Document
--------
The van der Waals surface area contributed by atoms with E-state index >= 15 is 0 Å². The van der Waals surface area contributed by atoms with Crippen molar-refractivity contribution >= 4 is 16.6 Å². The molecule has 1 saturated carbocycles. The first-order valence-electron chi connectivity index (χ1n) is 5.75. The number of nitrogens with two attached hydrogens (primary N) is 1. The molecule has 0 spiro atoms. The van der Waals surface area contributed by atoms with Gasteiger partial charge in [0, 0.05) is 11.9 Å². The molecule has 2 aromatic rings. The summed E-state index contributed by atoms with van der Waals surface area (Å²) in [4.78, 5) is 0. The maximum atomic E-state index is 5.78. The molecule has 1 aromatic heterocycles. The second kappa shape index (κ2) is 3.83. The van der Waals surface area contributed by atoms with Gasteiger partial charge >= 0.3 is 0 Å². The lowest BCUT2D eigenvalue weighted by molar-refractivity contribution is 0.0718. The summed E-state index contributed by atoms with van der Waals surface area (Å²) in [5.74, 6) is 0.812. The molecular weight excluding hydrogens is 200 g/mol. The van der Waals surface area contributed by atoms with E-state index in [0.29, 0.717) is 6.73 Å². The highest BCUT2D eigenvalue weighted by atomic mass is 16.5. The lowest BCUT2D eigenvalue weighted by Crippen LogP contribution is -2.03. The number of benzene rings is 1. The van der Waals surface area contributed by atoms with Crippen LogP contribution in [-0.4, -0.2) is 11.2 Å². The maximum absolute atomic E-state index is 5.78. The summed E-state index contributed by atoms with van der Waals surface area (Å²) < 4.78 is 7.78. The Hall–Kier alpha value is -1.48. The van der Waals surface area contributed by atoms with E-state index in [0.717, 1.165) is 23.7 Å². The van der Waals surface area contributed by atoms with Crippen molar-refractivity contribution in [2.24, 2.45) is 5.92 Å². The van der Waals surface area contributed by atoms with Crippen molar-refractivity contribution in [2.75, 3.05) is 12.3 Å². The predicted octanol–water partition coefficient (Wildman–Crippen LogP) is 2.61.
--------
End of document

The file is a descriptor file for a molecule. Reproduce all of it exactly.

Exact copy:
The van der Waals surface area contributed by atoms with E-state index >= 15 is 0 Å². The van der Waals surface area contributed by atoms with Crippen molar-refractivity contribution >= 4 is 16.6 Å². The molecule has 1 saturated carbocycles. The first-order valence-electron chi connectivity index (χ1n) is 5.75. The number of nitrogens with two attached hydrogens (primary N) is 1. The molecule has 0 spiro atoms. The van der Waals surface area contributed by atoms with Gasteiger partial charge in [0, 0.05) is 11.9 Å². The molecule has 2 aromatic rings. The summed E-state index contributed by atoms with van der Waals surface area (Å²) in [4.78, 5) is 0. The maximum atomic E-state index is 5.78. The molecule has 1 aromatic heterocycles. The second kappa shape index (κ2) is 3.83. The van der Waals surface area contributed by atoms with Gasteiger partial charge >= 0.3 is 0 Å². The lowest BCUT2D eigenvalue weighted by molar-refractivity contribution is 0.0718. The summed E-state index contributed by atoms with van der Waals surface area (Å²) in [5.74, 6) is 0.812. The molecular weight excluding hydrogens is 200 g/mol. The van der Waals surface area contributed by atoms with E-state index in [0.29, 0.717) is 6.73 Å². The highest BCUT2D eigenvalue weighted by atomic mass is 16.5. The lowest BCUT2D eigenvalue weighted by Crippen LogP contribution is -2.03. The number of benzene rings is 1. The van der Waals surface area contributed by atoms with Crippen LogP contribution in [-0.4, -0.2) is 11.2 Å². The maximum absolute atomic E-state index is 5.78. The summed E-state index contributed by atoms with van der Waals surface area (Å²) < 4.78 is 7.78. The Hall–Kier alpha value is -1.48. The van der Waals surface area contributed by atoms with E-state index in [0.717, 1.165) is 23.7 Å². The van der Waals surface area contributed by atoms with Crippen molar-refractivity contribution in [2.24, 2.45) is 5.92 Å². The van der Waals surface area contributed by atoms with Crippen molar-refractivity contribution in [2.75, 3.05) is 12.3 Å². The predicted octanol–water partition coefficient (Wildman–Crippen LogP) is 2.61.